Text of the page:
June 2015
Volume 56, Issue 7
Free
ARVO Annual Meeting Abstract  |   June 2015
The control effects of Fenofibrate on the axial length elongation in lens-induced myopia chicken model
Author Affiliations & Notes
  • Panfeng Wang
    Zhongshan Ophthalmic Center, Sun Yat-sen University, Guangzhou, China
    Laboratory of Experimental Optometry,Centre for Myopia Research, School of Optometry, The Hong Kong Polytechnic University, Hong Kong, Hong Kong
  • Thomas C Lam
    Laboratory of Experimental Optometry,Centre for Myopia Research, School of Optometry, The Hong Kong Polytechnic University, Hong Kong, Hong Kong
  • Chi Ho To
    Laboratory of Experimental Optometry,Centre for Myopia Research, School of Optometry, The Hong Kong Polytechnic University, Hong Kong, Hong Kong
  • Footnotes
    Commercial Relationships Panfeng Wang, None; Thomas C Lam, None; Chi Ho To, None
  • Footnotes
    Support None
Investigative Ophthalmology & Visual Science June 2015, Vol.56, 2156. doi:
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      Panfeng Wang, Thomas C Lam, Chi Ho To; The control effects of Fenofibrate on the axial length elongation in lens-induced myopia chicken model. Invest. Ophthalmol. Vis. Sci. 2015;56(7 ):2156.

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      © ARVO (1962-2015); The Authors (2016-present)

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Abstract

Purpose: Apolipoprotein A1 (ApoA1), the major component of high density lipoprotein, was suggested to be down-regulated in the retina of lens-induced myopia (LIM) animal model. The growth of axial length was reduced in LIM chicken possibly through an up-regulation of the ApoA1. Fenofibrate, a peroxisome proliferator-activated receptor α (PPARα) agonist, is the first line therapy to regulate lipid metabolism by increasing the synthesis of ApoA1. The current study investigated the efficacy of fenofibrate on the growth of eye axial in lens-induced myopia chicken model.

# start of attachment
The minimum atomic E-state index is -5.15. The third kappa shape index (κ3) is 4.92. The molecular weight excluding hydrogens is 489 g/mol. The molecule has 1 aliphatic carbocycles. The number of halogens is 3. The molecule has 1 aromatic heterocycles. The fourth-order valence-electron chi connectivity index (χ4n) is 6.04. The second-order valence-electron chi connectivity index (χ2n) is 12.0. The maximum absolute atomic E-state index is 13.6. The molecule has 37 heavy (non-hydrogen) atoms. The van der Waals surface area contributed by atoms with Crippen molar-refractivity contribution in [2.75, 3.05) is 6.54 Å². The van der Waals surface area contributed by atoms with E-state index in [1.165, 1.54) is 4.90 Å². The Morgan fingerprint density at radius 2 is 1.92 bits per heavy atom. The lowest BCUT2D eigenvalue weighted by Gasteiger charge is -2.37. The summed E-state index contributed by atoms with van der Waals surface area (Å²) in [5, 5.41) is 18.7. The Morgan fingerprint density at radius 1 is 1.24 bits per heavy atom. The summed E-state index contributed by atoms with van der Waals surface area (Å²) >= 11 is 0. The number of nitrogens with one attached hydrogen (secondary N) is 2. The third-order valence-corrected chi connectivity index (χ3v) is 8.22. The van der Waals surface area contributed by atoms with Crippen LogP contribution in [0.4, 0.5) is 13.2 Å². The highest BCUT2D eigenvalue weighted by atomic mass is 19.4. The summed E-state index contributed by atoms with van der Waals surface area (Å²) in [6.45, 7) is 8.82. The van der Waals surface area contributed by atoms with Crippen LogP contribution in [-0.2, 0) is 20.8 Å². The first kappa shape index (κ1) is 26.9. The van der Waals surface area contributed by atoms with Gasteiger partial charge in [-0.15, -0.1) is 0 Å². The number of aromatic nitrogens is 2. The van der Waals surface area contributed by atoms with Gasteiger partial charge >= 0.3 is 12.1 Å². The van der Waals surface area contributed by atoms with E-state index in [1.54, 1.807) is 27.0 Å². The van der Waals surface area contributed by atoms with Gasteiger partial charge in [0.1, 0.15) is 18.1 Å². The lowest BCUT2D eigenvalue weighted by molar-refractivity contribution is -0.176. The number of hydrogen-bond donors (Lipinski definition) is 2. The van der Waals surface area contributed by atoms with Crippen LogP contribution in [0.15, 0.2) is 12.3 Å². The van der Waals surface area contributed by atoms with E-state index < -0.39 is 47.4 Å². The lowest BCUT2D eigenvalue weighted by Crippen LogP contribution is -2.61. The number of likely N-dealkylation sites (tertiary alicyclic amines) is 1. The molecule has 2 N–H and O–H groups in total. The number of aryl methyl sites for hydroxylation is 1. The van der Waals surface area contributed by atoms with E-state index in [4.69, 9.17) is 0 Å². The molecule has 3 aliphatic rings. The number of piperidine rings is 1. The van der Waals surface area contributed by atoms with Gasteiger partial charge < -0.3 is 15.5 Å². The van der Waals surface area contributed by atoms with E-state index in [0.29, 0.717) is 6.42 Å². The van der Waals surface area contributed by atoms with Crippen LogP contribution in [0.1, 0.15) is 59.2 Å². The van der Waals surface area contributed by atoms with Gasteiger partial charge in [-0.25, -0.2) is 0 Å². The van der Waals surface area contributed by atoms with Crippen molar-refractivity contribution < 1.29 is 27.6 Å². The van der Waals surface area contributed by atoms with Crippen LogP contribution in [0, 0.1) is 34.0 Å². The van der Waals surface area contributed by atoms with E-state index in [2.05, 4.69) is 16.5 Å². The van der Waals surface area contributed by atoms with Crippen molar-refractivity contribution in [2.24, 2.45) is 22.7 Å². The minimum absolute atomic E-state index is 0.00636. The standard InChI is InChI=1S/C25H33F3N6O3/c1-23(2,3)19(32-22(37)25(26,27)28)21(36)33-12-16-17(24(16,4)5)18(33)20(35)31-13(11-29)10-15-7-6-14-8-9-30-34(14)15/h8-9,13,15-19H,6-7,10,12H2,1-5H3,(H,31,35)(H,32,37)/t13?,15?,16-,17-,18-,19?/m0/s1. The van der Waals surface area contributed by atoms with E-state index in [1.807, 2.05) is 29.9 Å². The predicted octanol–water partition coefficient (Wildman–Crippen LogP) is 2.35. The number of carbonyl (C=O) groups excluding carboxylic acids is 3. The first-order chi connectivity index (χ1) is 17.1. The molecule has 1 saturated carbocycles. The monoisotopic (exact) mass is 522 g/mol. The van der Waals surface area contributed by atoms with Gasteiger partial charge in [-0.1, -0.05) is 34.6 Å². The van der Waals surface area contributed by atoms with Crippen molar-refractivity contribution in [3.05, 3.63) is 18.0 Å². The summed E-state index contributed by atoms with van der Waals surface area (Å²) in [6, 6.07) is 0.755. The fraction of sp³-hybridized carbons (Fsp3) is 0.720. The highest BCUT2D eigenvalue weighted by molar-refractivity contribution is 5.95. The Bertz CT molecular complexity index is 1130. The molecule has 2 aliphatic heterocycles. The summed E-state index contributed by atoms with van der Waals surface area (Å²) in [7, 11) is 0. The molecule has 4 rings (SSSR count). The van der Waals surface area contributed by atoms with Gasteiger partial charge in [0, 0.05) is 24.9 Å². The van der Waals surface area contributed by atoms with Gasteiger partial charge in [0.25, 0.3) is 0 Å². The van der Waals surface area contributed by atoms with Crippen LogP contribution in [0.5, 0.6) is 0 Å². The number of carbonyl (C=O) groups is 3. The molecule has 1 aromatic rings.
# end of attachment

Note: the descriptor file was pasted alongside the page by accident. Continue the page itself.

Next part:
Methods: At 4-day old, male chicken was divided into different groups after gender determination by PCR method. In the LIM group, negative powered lenses (-10D) were worn on the right eyes and the left eyes were kept untreated as controls. In the treatment groups, 20uM, 100uM, 200uM fenofibrate delivered at an injection volume of 10ul, were injected into the bottom of the vitreous chamber of the right eye, and vehicle solutions were injected into the left eyes as control on day 5. Then, lenses (-10D) were worn on both eyes of treated chicken. An extra group of chicken without lens received 200uM fenofibrate intravitreal injection at the right eyes, and the left eyes were kept untreated as normal control. A high-frequency A-scan ultrasound system was used to measure the ocular parameters of all the chicken before the treatment and on day 8. Chicken with body weight growth abnormality or vitreous hemorrhage were ruled out. The changes of ocular parameters among different treated eyes were statistically analyzed by t-test.

Results: Fenofibrate dose dependently suppressed the growth of ocular axial length, and statistical difference was recorded at the concentration of 200uM. On day 8, LIM chicken (n=15) treated by fenofibrate (200uM) had shorter axial length than LIM chicken (n=13) by 32.7% (P= 5.15078E-07). The fenofibrate showed no effect on the growth of ocular axial length of normal eyes. There was no different between fenofibrate treated eyes and LIM eyes at the choroid recovery changes after the negative lenses were taken off on day 8.

Conclusions: 200uM of Fenofibrate is protective against LIM development. The results not only demonstrate the therapeutic effects of fenofibrate on myopia, but they also support the possible role of PPARα-dependent mechanism in the development of myopia.

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